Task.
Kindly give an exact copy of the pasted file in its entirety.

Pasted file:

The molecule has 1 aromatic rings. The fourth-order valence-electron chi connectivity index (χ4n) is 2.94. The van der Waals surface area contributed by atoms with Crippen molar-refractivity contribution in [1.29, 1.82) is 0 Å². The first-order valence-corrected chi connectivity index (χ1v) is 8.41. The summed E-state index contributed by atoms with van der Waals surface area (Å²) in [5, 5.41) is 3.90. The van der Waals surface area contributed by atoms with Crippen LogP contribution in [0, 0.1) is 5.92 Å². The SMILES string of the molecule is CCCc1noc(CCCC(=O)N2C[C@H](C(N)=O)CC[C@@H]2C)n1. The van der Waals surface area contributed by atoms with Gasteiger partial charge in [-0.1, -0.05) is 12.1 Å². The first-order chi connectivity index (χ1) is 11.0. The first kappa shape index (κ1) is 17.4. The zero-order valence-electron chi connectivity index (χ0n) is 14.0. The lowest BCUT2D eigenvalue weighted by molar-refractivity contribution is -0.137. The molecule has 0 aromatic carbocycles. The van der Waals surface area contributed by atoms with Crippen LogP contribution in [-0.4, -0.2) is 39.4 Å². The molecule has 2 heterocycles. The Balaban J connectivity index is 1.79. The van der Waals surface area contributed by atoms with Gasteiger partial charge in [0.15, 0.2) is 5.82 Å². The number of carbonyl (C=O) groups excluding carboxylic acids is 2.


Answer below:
The molecule has 1 aromatic rings. The fourth-order valence-electron chi connectivity index (χ4n) is 2.94. The van der Waals surface area contributed by atoms with Crippen molar-refractivity contribution in [1.29, 1.82) is 0 Å². The first-order valence-corrected chi connectivity index (χ1v) is 8.41. The summed E-state index contributed by atoms with van der Waals surface area (Å²) in [5, 5.41) is 3.90. The van der Waals surface area contributed by atoms with Crippen LogP contribution in [0, 0.1) is 5.92 Å². The SMILES string of the molecule is CCCc1noc(CCCC(=O)N2C[C@H](C(N)=O)CC[C@@H]2C)n1. The van der Waals surface area contributed by atoms with Gasteiger partial charge in [-0.1, -0.05) is 12.1 Å². The first-order chi connectivity index (χ1) is 11.0. The first kappa shape index (κ1) is 17.4. The zero-order valence-electron chi connectivity index (χ0n) is 14.0. The lowest BCUT2D eigenvalue weighted by molar-refractivity contribution is -0.137. The molecule has 0 aromatic carbocycles. The van der Waals surface area contributed by atoms with Crippen LogP contribution in [-0.4, -0.2) is 39.4 Å². The molecule has 2 heterocycles. The Balaban J connectivity index is 1.79. The van der Waals surface area contributed by atoms with Gasteiger partial charge in [0.15, 0.2) is 5.82 Å². The number of carbonyl (C=O) groups excluding carboxylic acids is 2.